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Written by Erin Fishman
Epiphanies are a major theme in "Astronomer's Wife," as Mrs. Ames realizes the extent of her dysfunctional marriage as well as her unhapiness. The introduction of the plumber leads her to both of these important realizations. They contribute to the change seen in Mrs. Ames' character, bringing back her sense of rebellion and excitement as she ventures physically and metaphorically into the unknown. She is the only dynamic character in the story.
Intellect vs. Emotion
As featured in many pieces of literature, two opposing forces, the head and the heart, are at play here. They are manifested in the astronomer and the plumber, whose stark contrasts are seen in how they act throughout the story.
The plumber, or the "head" acts based on facts and logic. His profession is very black-and-white, while the astronomer's work is open to interpretation and theory. The plumber is assertive and outspoken, taking a traditional "alpha male" approach in his interactions with Mrs. Ames.
The astronomer, or the "heart" is a dreamer with his head in the clouds. He spends more time unraveling mysteries and revels in the "gray area" of life. In the process, he ignores and shuns his wife as well as any other chance of human interaction. His work is based on the unknown; the vast and unexplored universe. The astronomer uses his words sparingly, taking a lot of time to ponder and collect his thoughts. His demeanor both fasincates and irritates Mrs. Ames, who has taken a back seat to his studies.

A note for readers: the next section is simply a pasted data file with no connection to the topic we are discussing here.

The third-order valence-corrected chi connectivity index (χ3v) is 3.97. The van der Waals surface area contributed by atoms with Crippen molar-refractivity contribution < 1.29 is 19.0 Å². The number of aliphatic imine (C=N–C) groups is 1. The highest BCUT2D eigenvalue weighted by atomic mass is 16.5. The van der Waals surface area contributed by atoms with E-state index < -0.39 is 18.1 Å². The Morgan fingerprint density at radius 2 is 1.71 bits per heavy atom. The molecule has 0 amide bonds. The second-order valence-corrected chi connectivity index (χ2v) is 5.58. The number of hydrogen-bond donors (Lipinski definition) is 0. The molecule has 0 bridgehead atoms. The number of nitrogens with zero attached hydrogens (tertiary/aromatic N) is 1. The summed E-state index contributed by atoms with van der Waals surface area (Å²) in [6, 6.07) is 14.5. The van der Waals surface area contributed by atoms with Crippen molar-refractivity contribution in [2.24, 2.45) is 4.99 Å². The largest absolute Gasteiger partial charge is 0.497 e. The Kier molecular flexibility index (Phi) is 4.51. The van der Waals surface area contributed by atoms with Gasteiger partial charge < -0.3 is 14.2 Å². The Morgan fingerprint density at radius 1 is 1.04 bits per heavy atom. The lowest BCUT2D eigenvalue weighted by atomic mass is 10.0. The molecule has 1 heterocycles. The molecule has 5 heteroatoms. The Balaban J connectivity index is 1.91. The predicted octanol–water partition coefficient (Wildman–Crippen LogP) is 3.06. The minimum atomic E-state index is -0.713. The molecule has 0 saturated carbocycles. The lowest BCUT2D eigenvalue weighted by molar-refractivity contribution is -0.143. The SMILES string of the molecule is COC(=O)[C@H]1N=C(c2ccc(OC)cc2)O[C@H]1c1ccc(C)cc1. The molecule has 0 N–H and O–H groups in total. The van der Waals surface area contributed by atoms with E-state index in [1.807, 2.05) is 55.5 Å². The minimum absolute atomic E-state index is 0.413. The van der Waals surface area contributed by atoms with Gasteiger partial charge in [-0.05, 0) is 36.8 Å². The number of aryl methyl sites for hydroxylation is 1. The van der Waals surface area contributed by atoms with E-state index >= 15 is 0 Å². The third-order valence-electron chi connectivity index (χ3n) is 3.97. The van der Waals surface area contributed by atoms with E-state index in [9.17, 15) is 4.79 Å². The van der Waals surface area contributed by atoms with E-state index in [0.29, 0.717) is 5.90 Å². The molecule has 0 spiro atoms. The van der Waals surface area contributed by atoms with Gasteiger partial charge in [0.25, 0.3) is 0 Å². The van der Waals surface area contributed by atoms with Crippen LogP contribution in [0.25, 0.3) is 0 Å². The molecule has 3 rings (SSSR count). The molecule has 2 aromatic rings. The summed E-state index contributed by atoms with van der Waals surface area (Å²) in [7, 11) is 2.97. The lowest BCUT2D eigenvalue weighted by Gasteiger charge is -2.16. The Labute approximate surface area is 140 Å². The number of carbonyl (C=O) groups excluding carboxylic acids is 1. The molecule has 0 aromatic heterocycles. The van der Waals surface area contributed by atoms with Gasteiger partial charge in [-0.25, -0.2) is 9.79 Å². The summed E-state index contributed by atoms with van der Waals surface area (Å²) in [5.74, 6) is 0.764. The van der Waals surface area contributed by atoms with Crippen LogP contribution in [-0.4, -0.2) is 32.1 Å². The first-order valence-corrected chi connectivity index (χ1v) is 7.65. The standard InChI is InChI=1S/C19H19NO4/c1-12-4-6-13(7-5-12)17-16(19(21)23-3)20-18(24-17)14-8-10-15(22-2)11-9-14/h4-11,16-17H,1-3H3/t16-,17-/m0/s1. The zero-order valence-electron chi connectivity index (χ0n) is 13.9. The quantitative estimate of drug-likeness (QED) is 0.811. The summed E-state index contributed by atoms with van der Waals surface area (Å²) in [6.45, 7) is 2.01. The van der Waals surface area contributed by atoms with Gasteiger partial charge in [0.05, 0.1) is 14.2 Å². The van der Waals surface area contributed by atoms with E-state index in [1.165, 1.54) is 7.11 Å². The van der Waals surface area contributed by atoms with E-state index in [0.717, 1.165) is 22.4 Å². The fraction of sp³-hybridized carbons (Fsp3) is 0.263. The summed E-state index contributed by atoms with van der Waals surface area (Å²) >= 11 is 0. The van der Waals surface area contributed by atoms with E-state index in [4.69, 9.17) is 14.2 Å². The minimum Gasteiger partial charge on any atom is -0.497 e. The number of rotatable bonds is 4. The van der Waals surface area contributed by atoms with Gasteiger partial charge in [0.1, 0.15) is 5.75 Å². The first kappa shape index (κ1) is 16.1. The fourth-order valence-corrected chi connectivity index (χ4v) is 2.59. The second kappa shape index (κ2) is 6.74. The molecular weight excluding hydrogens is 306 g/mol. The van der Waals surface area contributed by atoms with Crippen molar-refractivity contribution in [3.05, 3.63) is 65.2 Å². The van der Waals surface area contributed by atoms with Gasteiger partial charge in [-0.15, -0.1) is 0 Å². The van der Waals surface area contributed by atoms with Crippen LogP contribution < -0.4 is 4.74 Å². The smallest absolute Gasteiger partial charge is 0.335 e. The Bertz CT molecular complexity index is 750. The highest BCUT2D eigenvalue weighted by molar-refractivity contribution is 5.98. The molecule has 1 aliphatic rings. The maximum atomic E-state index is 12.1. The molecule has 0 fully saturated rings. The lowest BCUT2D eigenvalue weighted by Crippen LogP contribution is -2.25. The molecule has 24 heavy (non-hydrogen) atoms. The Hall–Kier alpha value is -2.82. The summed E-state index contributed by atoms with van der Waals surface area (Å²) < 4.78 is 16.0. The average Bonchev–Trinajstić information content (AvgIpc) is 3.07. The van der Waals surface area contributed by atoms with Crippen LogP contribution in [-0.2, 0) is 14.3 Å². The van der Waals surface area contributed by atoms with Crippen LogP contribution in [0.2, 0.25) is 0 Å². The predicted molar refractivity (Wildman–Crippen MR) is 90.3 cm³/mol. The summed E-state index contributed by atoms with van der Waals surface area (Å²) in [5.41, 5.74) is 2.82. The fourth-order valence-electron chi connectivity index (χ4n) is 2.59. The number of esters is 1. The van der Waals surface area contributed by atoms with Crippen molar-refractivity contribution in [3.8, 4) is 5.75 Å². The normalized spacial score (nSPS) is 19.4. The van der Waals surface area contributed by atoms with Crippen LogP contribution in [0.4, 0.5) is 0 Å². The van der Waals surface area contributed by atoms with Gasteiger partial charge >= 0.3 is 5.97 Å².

Confinement in Marriage
Marriage is another important theme in the story. From the beginning, it becomes clear that the marriage between Mr and Mrs. Ames is loveless; Mr Ames real love affair occurs with his work. Confinement in marriage is explored as Mrs. Ames grapples with the reality of her loneliness.
The crumbling marriage inspires important changes that occur in Mrs. Ames. She becomes more assertive at the end of the story, for once putting her own interests before her husband's. Before, she had to rehearse her dialogue before saying it, constantly second-guessing her thoughts and actions. She panders to her husband's needs while he sleeps the day away and ignores her during his waking hours. The end of the story sees a spark of recklesness and youth that Mrs. Ames had thought was lost.
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Astronomer's Wife study guide contains a biography of Kay Boyle, literature essays, a complete e-text, quiz questions, major themes, characters, and a full summary and analysis of several short stories including The Astronomer's Wife.